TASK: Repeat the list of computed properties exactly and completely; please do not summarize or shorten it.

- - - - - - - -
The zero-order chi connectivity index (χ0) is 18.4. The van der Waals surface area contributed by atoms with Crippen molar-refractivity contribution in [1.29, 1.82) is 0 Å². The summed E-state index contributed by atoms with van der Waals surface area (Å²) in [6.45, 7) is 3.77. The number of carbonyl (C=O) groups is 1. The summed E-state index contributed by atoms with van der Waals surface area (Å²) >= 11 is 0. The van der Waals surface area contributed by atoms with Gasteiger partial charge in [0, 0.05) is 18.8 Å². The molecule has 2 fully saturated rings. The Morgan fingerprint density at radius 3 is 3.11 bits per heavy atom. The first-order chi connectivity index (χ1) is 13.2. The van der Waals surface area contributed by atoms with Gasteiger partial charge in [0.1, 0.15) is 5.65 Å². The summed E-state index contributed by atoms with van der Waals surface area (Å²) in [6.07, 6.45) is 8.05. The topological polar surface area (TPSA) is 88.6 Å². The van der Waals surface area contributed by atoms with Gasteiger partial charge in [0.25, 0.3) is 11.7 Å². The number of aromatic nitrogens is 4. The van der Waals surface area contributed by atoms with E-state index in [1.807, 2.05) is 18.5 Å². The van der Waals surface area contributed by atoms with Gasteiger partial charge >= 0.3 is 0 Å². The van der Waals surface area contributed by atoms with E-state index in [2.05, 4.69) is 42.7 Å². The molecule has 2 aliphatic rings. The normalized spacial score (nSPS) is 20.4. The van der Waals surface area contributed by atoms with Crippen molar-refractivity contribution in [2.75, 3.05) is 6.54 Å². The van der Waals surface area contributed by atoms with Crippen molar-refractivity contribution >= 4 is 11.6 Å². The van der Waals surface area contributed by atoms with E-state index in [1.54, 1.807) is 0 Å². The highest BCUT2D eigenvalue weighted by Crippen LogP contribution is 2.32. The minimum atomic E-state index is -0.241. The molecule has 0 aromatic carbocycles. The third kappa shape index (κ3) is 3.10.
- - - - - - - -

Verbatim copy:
The zero-order chi connectivity index (χ0) is 18.4. The van der Waals surface area contributed by atoms with Crippen molar-refractivity contribution in [1.29, 1.82) is 0 Å². The summed E-state index contributed by atoms with van der Waals surface area (Å²) in [6.45, 7) is 3.77. The number of carbonyl (C=O) groups is 1. The summed E-state index contributed by atoms with van der Waals surface area (Å²) >= 11 is 0. The van der Waals surface area contributed by atoms with Gasteiger partial charge in [0, 0.05) is 18.8 Å². The molecule has 2 fully saturated rings. The Morgan fingerprint density at radius 3 is 3.11 bits per heavy atom. The first-order chi connectivity index (χ1) is 13.2. The van der Waals surface area contributed by atoms with Gasteiger partial charge in [0.1, 0.15) is 5.65 Å². The summed E-state index contributed by atoms with van der Waals surface area (Å²) in [6.07, 6.45) is 8.05. The topological polar surface area (TPSA) is 88.6 Å². The van der Waals surface area contributed by atoms with Gasteiger partial charge in [0.25, 0.3) is 11.7 Å². The number of aromatic nitrogens is 4. The van der Waals surface area contributed by atoms with E-state index in [1.807, 2.05) is 18.5 Å². The van der Waals surface area contributed by atoms with Gasteiger partial charge >= 0.3 is 0 Å². The van der Waals surface area contributed by atoms with E-state index in [2.05, 4.69) is 42.7 Å². The molecule has 2 aliphatic rings. The normalized spacial score (nSPS) is 20.4. The van der Waals surface area contributed by atoms with Crippen molar-refractivity contribution in [2.75, 3.05) is 6.54 Å². The van der Waals surface area contributed by atoms with Crippen molar-refractivity contribution >= 4 is 11.6 Å². The van der Waals surface area contributed by atoms with E-state index in [1.54, 1.807) is 0 Å². The highest BCUT2D eigenvalue weighted by Crippen LogP contribution is 2.32. The minimum atomic E-state index is -0.241. The molecule has 0 aromatic carbocycles. The third kappa shape index (κ3) is 3.10.